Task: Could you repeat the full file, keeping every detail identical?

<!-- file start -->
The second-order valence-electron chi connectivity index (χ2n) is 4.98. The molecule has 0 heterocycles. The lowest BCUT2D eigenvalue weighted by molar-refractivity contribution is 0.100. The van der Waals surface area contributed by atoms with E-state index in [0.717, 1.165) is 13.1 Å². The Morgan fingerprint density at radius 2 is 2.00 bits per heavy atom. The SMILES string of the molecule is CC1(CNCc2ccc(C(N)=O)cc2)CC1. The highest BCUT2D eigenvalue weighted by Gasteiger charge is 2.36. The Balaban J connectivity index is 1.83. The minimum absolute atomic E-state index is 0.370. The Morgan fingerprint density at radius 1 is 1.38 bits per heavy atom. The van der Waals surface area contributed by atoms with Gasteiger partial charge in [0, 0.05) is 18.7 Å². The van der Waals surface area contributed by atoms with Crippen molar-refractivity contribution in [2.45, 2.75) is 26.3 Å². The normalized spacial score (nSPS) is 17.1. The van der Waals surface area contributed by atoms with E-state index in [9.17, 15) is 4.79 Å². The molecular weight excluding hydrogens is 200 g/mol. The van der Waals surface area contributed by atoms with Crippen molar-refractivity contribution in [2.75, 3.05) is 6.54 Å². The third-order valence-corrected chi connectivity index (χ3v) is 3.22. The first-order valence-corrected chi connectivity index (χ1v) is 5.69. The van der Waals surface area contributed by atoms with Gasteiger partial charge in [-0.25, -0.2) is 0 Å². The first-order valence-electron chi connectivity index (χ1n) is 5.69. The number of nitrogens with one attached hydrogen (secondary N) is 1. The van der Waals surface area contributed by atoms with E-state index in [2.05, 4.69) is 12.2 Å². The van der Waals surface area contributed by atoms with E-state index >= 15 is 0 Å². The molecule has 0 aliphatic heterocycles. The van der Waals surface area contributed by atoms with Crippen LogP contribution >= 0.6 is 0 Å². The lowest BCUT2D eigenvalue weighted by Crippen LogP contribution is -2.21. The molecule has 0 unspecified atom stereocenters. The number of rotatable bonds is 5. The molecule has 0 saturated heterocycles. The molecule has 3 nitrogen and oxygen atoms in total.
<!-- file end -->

The second-order valence-electron chi connectivity index (χ2n) is 4.98. The molecule has 0 heterocycles. The lowest BCUT2D eigenvalue weighted by molar-refractivity contribution is 0.100. The van der Waals surface area contributed by atoms with E-state index in [0.717, 1.165) is 13.1 Å². The Morgan fingerprint density at radius 2 is 2.00 bits per heavy atom. The SMILES string of the molecule is CC1(CNCc2ccc(C(N)=O)cc2)CC1. The highest BCUT2D eigenvalue weighted by Gasteiger charge is 2.36. The Balaban J connectivity index is 1.83. The minimum absolute atomic E-state index is 0.370. The Morgan fingerprint density at radius 1 is 1.38 bits per heavy atom. The van der Waals surface area contributed by atoms with Gasteiger partial charge in [0, 0.05) is 18.7 Å². The van der Waals surface area contributed by atoms with Crippen molar-refractivity contribution in [2.45, 2.75) is 26.3 Å². The normalized spacial score (nSPS) is 17.1. The van der Waals surface area contributed by atoms with E-state index in [9.17, 15) is 4.79 Å². The molecular weight excluding hydrogens is 200 g/mol. The van der Waals surface area contributed by atoms with Crippen molar-refractivity contribution in [2.75, 3.05) is 6.54 Å². The third-order valence-corrected chi connectivity index (χ3v) is 3.22. The first-order valence-corrected chi connectivity index (χ1v) is 5.69. The van der Waals surface area contributed by atoms with Gasteiger partial charge in [-0.25, -0.2) is 0 Å². The first-order valence-electron chi connectivity index (χ1n) is 5.69. The number of nitrogens with one attached hydrogen (secondary N) is 1. The van der Waals surface area contributed by atoms with E-state index in [2.05, 4.69) is 12.2 Å². The van der Waals surface area contributed by atoms with E-state index >= 15 is 0 Å². The molecule has 0 aliphatic heterocycles. The van der Waals surface area contributed by atoms with Crippen LogP contribution >= 0.6 is 0 Å². The lowest BCUT2D eigenvalue weighted by Crippen LogP contribution is -2.21. The molecule has 0 unspecified atom stereocenters. The number of rotatable bonds is 5. The molecule has 0 saturated heterocycles. The molecule has 3 nitrogen and oxygen atoms in total.